The first was the Amadai,  served with natto kambu soup, spring onion oil and edible flower.

The second was rather unusual, and certainly more surprising than the fish. This was a sorbet with what appeared to be liquid nitrogen poured over it. As with the immolated tuna cheek, this seemed to be another nod to the Instagrammers. I would just have happily taken the sorbet without the liquid nitrogen, which made it a bit too cold. This was meant to be a palate cleanser, but was more effective at inducing a brain freeze.

For the fifth (non-secret) dish, I had the New Zealand Lamb Rack with cauliflower puree, red wine pear and homemade mint jelly.

My companion had the A4 Kagoshima tenderloin, with seasonal veggies, chanterelle mushroom and truffle wagyu beef jus.

We actually shared both dishes. I preferred the Kagoshima tenderloin, which was deliciously tender. The lamb was also nice, but less flavoursome and tender.

For dessert, I had the sesame ball with ice cream, black and white sesame crackers and cherry chocolate rock. The ice cream was nice, though the dish as a whole was a bit sparse. Also, popcorn and fine dining should never intermingle. It just tastes like the cinema.


Le Rêve is trying hard to create something very special here, and it partly succeeds. I certainly can’t claim to have felt bored during the meal, though my jet-lagged companion who had flown into Hong Kong from England the night before started to show signs of wear towards the end of our circa three-hour repast. The beef, foie gras and tuna cheek were great; the other dishes were nice, but have room for improvement.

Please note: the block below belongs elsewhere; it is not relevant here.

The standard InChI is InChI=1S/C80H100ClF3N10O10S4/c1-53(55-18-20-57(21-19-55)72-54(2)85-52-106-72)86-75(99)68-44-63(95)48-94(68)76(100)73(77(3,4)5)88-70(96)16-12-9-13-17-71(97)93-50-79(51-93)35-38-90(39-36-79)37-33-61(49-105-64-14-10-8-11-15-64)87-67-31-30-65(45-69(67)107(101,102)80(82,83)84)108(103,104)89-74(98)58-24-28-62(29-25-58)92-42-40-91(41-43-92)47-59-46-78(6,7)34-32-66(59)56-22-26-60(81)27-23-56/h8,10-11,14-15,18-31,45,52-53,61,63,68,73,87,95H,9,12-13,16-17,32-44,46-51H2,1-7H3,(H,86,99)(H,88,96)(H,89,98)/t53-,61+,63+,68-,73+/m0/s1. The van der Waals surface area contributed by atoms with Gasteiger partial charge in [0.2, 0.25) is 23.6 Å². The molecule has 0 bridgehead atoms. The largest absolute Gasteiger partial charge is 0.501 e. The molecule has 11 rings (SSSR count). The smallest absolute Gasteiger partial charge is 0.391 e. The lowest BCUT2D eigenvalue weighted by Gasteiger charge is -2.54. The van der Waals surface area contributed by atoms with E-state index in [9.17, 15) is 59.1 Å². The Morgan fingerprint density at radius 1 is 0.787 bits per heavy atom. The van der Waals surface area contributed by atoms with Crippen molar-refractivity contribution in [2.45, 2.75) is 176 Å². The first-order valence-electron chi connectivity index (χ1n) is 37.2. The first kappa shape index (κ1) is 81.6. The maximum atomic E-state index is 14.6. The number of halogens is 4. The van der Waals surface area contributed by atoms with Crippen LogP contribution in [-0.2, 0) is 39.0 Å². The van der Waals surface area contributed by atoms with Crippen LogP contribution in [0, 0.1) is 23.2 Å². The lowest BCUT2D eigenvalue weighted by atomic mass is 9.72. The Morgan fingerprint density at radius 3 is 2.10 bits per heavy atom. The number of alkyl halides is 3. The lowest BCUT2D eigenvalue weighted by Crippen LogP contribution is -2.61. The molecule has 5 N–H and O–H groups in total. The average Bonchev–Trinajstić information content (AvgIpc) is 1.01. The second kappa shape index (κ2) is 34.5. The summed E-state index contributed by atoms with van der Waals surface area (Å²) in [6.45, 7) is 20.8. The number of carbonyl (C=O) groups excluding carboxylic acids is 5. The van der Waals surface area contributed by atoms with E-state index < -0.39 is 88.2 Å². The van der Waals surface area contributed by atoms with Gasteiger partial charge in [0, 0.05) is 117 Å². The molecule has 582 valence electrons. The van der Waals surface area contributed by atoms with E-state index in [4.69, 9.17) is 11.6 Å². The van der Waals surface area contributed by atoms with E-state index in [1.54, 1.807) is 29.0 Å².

When we got the bill (disclaimer: the meal was comped), which came to more than HK$1,000 each (US$127.40), I asked my companion, who mostly recenly worked as head of department for a university in London, if he would have been happy to pay that sum out of his own pocket for such a feed.

“No,” he scoffed.

If you’re really going to splurge this on a meal, you may wish to pay a bit more and go somewhere like Ecriture or Roganic, which have better food, a better setting (including spread-out and therefore more private seating) and more charismatic waitstaff. You can get a ten-course taster menu at Roganic (also in Causeway Bay) for a similar price to our meal at Le Rêve, and you’ll probably enjoy the former more.

Another aspect of Le Rêve that I found a tad bizarre is that after dinner the restaurant converts into a shisha lounge. This starts on the balcony (fine), but the waiter readily admitted to me that they let people smoke shisha indoors when the patio gets full.

In Hong Kong, where space is at a premium and retail rents astronomical, one can hardly blame restaurants for trying to maximise their available space. But smoking up your dining area with shisha every Friday and Saturday night probably isn’t a wise move if you want to maintain an image of exclusivity and sophistication.

Still, if the restaurant can get rid of the shisha and tweak some of the dishes, it has a very interesting offering.

Fact file

  • Hours: 12pm-3am every day
  • Price: HK$590 (US$75) for the 4 Shades of Flavour menu; HK$890 (US$113) for the 6 Shades of Flavour menu; HK$1190 (US$152) for the 8 Shades of Flavour menu.
  • Location: 10/F ZING!, 38 Yiu Wa Street, Causeway Bay, Hong Kong
  • Contact: